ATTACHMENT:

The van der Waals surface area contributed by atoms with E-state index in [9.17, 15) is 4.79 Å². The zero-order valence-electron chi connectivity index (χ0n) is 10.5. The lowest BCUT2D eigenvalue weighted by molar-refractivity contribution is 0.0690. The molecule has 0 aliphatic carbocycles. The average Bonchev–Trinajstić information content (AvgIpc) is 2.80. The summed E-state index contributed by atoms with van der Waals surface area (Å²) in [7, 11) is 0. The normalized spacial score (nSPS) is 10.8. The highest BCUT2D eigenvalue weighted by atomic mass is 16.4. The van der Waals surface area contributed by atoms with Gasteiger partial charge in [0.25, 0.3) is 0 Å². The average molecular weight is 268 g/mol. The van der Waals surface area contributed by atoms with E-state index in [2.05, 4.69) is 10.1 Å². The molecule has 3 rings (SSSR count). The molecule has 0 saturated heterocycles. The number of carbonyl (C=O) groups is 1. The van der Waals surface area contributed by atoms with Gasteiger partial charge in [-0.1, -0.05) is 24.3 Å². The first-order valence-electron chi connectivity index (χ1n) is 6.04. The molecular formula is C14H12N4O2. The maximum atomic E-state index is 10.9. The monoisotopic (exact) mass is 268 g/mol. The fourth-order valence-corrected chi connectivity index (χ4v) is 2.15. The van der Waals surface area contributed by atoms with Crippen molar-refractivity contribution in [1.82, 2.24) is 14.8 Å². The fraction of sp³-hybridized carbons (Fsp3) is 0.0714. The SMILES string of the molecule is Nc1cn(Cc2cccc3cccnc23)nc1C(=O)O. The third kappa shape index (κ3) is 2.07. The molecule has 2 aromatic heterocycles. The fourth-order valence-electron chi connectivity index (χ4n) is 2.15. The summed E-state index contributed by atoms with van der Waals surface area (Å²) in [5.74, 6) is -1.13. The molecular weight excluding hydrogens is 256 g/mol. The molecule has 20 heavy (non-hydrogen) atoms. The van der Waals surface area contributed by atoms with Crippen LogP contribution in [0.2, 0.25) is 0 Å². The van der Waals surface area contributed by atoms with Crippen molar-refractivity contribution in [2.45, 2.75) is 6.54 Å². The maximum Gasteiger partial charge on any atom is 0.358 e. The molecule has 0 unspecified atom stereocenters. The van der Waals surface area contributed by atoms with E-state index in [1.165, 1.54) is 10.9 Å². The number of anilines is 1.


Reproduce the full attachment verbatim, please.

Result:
The van der Waals surface area contributed by atoms with E-state index in [9.17, 15) is 4.79 Å². The zero-order valence-electron chi connectivity index (χ0n) is 10.5. The lowest BCUT2D eigenvalue weighted by molar-refractivity contribution is 0.0690. The molecule has 0 aliphatic carbocycles. The average Bonchev–Trinajstić information content (AvgIpc) is 2.80. The summed E-state index contributed by atoms with van der Waals surface area (Å²) in [7, 11) is 0. The normalized spacial score (nSPS) is 10.8. The highest BCUT2D eigenvalue weighted by atomic mass is 16.4. The van der Waals surface area contributed by atoms with Gasteiger partial charge in [0.25, 0.3) is 0 Å². The average molecular weight is 268 g/mol. The van der Waals surface area contributed by atoms with E-state index in [2.05, 4.69) is 10.1 Å². The molecule has 3 rings (SSSR count). The molecule has 0 saturated heterocycles. The number of carbonyl (C=O) groups is 1. The van der Waals surface area contributed by atoms with Gasteiger partial charge in [-0.1, -0.05) is 24.3 Å². The first-order valence-electron chi connectivity index (χ1n) is 6.04. The molecular formula is C14H12N4O2. The maximum atomic E-state index is 10.9. The monoisotopic (exact) mass is 268 g/mol. The fourth-order valence-corrected chi connectivity index (χ4v) is 2.15. The van der Waals surface area contributed by atoms with Crippen molar-refractivity contribution in [1.82, 2.24) is 14.8 Å². The fraction of sp³-hybridized carbons (Fsp3) is 0.0714. The SMILES string of the molecule is Nc1cn(Cc2cccc3cccnc23)nc1C(=O)O. The third kappa shape index (κ3) is 2.07. The molecule has 2 aromatic heterocycles. The fourth-order valence-electron chi connectivity index (χ4n) is 2.15. The summed E-state index contributed by atoms with van der Waals surface area (Å²) in [5.74, 6) is -1.13. The molecular weight excluding hydrogens is 256 g/mol. The molecule has 20 heavy (non-hydrogen) atoms. The van der Waals surface area contributed by atoms with Crippen LogP contribution in [0.2, 0.25) is 0 Å². The van der Waals surface area contributed by atoms with Crippen molar-refractivity contribution in [2.45, 2.75) is 6.54 Å². The maximum Gasteiger partial charge on any atom is 0.358 e. The molecule has 0 unspecified atom stereocenters. The van der Waals surface area contributed by atoms with E-state index in [1.165, 1.54) is 10.9 Å². The number of anilines is 1.